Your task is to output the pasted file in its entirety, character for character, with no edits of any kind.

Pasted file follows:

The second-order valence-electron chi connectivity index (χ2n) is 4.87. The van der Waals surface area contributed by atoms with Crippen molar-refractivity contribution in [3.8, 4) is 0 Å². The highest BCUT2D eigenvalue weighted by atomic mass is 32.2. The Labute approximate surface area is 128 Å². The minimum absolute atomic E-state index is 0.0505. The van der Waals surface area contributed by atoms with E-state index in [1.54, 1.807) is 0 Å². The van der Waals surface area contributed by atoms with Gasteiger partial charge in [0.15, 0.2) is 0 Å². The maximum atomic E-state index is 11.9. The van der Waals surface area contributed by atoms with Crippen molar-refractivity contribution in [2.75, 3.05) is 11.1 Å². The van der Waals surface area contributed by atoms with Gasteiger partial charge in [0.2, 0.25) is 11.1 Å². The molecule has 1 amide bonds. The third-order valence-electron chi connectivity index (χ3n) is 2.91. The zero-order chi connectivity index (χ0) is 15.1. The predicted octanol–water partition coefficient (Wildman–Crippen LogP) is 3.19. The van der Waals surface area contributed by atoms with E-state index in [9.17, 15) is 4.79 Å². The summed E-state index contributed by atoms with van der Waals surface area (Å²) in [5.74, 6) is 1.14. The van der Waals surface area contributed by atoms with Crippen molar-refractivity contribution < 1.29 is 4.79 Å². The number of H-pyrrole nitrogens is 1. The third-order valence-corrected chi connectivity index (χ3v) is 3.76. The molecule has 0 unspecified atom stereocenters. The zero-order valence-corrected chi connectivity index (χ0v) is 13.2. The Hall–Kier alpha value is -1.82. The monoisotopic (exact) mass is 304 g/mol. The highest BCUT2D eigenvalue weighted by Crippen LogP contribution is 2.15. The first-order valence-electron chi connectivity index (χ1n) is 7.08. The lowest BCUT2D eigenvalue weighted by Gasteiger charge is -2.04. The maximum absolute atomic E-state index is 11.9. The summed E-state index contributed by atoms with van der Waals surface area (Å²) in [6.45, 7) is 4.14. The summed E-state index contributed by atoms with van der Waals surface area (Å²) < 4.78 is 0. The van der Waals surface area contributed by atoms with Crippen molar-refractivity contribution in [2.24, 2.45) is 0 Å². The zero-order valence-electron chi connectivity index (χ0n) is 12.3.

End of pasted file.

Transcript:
The second-order valence-electron chi connectivity index (χ2n) is 4.87. The van der Waals surface area contributed by atoms with Crippen molar-refractivity contribution in [3.8, 4) is 0 Å². The highest BCUT2D eigenvalue weighted by atomic mass is 32.2. The Labute approximate surface area is 128 Å². The minimum absolute atomic E-state index is 0.0505. The van der Waals surface area contributed by atoms with E-state index in [1.54, 1.807) is 0 Å². The van der Waals surface area contributed by atoms with Gasteiger partial charge in [0.15, 0.2) is 0 Å². The maximum atomic E-state index is 11.9. The van der Waals surface area contributed by atoms with Crippen molar-refractivity contribution in [2.75, 3.05) is 11.1 Å². The van der Waals surface area contributed by atoms with Gasteiger partial charge in [0.2, 0.25) is 11.1 Å². The molecule has 1 amide bonds. The third-order valence-electron chi connectivity index (χ3n) is 2.91. The zero-order chi connectivity index (χ0) is 15.1. The predicted octanol–water partition coefficient (Wildman–Crippen LogP) is 3.19. The van der Waals surface area contributed by atoms with E-state index in [9.17, 15) is 4.79 Å². The summed E-state index contributed by atoms with van der Waals surface area (Å²) in [5.74, 6) is 1.14. The van der Waals surface area contributed by atoms with Crippen molar-refractivity contribution < 1.29 is 4.79 Å². The number of H-pyrrole nitrogens is 1. The third-order valence-corrected chi connectivity index (χ3v) is 3.76. The molecule has 0 unspecified atom stereocenters. The zero-order valence-corrected chi connectivity index (χ0v) is 13.2. The Hall–Kier alpha value is -1.82. The monoisotopic (exact) mass is 304 g/mol. The highest BCUT2D eigenvalue weighted by Crippen LogP contribution is 2.15. The first-order valence-electron chi connectivity index (χ1n) is 7.08. The lowest BCUT2D eigenvalue weighted by Gasteiger charge is -2.04. The maximum absolute atomic E-state index is 11.9. The summed E-state index contributed by atoms with van der Waals surface area (Å²) in [6.45, 7) is 4.14. The summed E-state index contributed by atoms with van der Waals surface area (Å²) < 4.78 is 0. The van der Waals surface area contributed by atoms with Crippen molar-refractivity contribution in [2.24, 2.45) is 0 Å². The zero-order valence-electron chi connectivity index (χ0n) is 12.3.